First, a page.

I just returned from an excellent meeting in Marseille. I was quite impressed by the quality of talks, both in content and exposition. My talk may have been the least effective in that it provoked no questions. Although I don’t think it was a bad talk per se, I did fail to connect with the audience. I kind of made the classic mistake of not knowing my audience. My talk was about how to extend a previous formalism that much of the audience was unfamiliar with. Hence, they had no idea why it was interesting or useful. The workshop was on mean field methods in neuroscience and my talk was on how to make finite size corrections to classical mean field results. The problem is that many of the participants of the workshop don’t use or know these methods. The field has basically moved on.

In the classical view, the mean field limit is one where the discreteness of the system has been averaged away and thus there are no fluctuations or correlations. I have been struggling over the past decade trying to figure out how to estimate finite system size corrections to mean field. This led to my work on the Kuramoto model with Eric Hildebrand and particularly Michael Buice. Michael and I have now extended the method to synaptically coupled neuron models. However, to this audience, mean field pertains more to what is known as the “balanced state”. This is the idea put forth by Carl van Vreeswijk and Haim Sompolinsky to explain why the brain seems so noisy. In classical mean field theory, the interactions are scaled by the number of neurons N so in the limit of N going to infinity the effect of any single neuron on the population is zero. Thus, there are no fluctuations or correlations. However in the balanced state the interactions are scaled by the square root of the number of neurons so in the mean field limit the fluctuations do not disappear. The brilliant stroke of insight by Carl and Haim was that a self consistent solution to such a situation is where the excitatory and inhibitory neurons balance exactly so the net mean activity in the network is zero but the fluctuations are not. In some sense, this is the inverse of the classical notion. Maybe it should have been called “variance field theory”. The nice thing about the balanced state is that it is a stable fixed point and no further tuning of parameters is required. Of course the scaling choice is still a form of tuning but it is not detailed tuning.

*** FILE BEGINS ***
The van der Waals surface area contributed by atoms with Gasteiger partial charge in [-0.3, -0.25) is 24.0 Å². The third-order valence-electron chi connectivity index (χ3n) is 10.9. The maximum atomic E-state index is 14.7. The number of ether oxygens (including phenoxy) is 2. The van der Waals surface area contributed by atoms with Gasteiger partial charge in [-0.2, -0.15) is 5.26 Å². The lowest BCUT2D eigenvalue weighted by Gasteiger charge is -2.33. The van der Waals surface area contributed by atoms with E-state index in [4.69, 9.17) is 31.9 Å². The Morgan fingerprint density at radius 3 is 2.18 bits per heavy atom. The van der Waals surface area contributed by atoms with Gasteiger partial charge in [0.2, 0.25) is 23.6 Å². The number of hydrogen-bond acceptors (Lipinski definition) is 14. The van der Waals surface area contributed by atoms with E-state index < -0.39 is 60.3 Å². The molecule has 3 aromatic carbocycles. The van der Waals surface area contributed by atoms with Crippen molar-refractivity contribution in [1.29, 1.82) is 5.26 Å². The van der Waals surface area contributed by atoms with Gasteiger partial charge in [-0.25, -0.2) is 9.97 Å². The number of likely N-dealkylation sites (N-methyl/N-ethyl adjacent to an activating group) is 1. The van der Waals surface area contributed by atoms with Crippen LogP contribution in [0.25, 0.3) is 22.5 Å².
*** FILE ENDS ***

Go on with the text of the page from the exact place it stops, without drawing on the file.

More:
Hence, to the younger generation of theorists in the audience, mean field theory already has fluctuations. Finite size corrections don’t seem that important. It may actually indicate the success of the field because in the past most computational neuroscientists were trained in either physics or mathematics and mean field theory would have the meaning it has in statistical mechanics. The current generation has been completely trained in computational neuroscience with it’s own canon of common knowledge. I should say that my talk wasn’t a complete failure. It did seem to stir up interest in learning the field theory methods we have developed as people did recognize it provides a very useful tool to solve the problems they are interested in.

Addendum 2011-11-11

Here are some links to previous posts that pertain to the comments above.

https://sciencehouse.wordpress.com/2009/06/03/talk-at-njit/

https://sciencehouse.wordpress.com/2009/03/22/path-integral-methods-for-stochastic-equations/

https://sciencehouse.wordpress.com/2009/01/17/kinetic-theory-of-coupled-oscillators/

https://sciencehouse.wordpress.com/2010/09/30/path-integral-methods-for-sdes/

https://sciencehouse.wordpress.com/2010/02/03/paper-now-in-print/

https://sciencehouse.wordpress.com/2009/02/27/systematic-fluctuation-expansion-for-neural-networks/